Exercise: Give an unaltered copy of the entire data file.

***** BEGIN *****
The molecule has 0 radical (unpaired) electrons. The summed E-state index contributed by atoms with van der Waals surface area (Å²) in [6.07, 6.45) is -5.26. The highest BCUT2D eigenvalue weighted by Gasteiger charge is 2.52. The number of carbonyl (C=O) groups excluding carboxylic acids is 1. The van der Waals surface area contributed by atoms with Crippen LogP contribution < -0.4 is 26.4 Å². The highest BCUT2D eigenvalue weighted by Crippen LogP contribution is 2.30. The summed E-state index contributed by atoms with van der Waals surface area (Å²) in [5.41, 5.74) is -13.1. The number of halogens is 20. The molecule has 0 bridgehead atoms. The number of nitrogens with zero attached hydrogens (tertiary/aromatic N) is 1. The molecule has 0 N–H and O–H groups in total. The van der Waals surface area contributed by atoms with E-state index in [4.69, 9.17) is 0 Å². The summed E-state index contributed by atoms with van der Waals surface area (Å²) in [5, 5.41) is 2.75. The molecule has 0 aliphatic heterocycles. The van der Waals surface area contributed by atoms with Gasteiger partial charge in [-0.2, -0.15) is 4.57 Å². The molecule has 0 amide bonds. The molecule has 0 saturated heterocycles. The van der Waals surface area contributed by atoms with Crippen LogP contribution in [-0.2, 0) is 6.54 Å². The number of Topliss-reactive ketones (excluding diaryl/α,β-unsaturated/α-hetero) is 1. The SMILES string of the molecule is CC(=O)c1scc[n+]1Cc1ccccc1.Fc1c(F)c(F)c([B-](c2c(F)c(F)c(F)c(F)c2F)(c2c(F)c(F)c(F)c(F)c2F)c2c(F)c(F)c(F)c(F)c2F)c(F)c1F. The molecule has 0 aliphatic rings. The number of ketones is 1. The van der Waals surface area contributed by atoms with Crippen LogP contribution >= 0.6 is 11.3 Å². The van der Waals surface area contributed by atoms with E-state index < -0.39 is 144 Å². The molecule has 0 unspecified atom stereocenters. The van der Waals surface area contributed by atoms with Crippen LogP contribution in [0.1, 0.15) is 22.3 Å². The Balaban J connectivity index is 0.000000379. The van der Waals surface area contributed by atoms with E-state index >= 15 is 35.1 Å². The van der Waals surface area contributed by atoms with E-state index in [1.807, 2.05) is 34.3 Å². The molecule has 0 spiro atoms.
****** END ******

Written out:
The molecule has 0 radical (unpaired) electrons. The summed E-state index contributed by atoms with van der Waals surface area (Å²) in [6.07, 6.45) is -5.26. The highest BCUT2D eigenvalue weighted by Gasteiger charge is 2.52. The number of carbonyl (C=O) groups excluding carboxylic acids is 1. The van der Waals surface area contributed by atoms with Crippen LogP contribution < -0.4 is 26.4 Å². The highest BCUT2D eigenvalue weighted by Crippen LogP contribution is 2.30. The summed E-state index contributed by atoms with van der Waals surface area (Å²) in [5.41, 5.74) is -13.1. The number of halogens is 20. The molecule has 0 bridgehead atoms. The number of nitrogens with zero attached hydrogens (tertiary/aromatic N) is 1. The molecule has 0 N–H and O–H groups in total. The van der Waals surface area contributed by atoms with E-state index in [4.69, 9.17) is 0 Å². The summed E-state index contributed by atoms with van der Waals surface area (Å²) in [5, 5.41) is 2.75. The molecule has 0 aliphatic heterocycles. The van der Waals surface area contributed by atoms with Gasteiger partial charge in [-0.2, -0.15) is 4.57 Å². The molecule has 0 amide bonds. The molecule has 0 saturated heterocycles. The van der Waals surface area contributed by atoms with Crippen LogP contribution in [-0.2, 0) is 6.54 Å². The number of Topliss-reactive ketones (excluding diaryl/α,β-unsaturated/α-hetero) is 1. The SMILES string of the molecule is CC(=O)c1scc[n+]1Cc1ccccc1.Fc1c(F)c(F)c([B-](c2c(F)c(F)c(F)c(F)c2F)(c2c(F)c(F)c(F)c(F)c2F)c2c(F)c(F)c(F)c(F)c2F)c(F)c1F. The molecule has 0 aliphatic rings. The number of ketones is 1. The van der Waals surface area contributed by atoms with Crippen LogP contribution >= 0.6 is 11.3 Å². The van der Waals surface area contributed by atoms with E-state index < -0.39 is 144 Å². The molecule has 0 unspecified atom stereocenters. The van der Waals surface area contributed by atoms with Crippen LogP contribution in [0.1, 0.15) is 22.3 Å². The Balaban J connectivity index is 0.000000379. The van der Waals surface area contributed by atoms with E-state index >= 15 is 35.1 Å². The van der Waals surface area contributed by atoms with E-state index in [1.807, 2.05) is 34.3 Å². The molecule has 0 spiro atoms.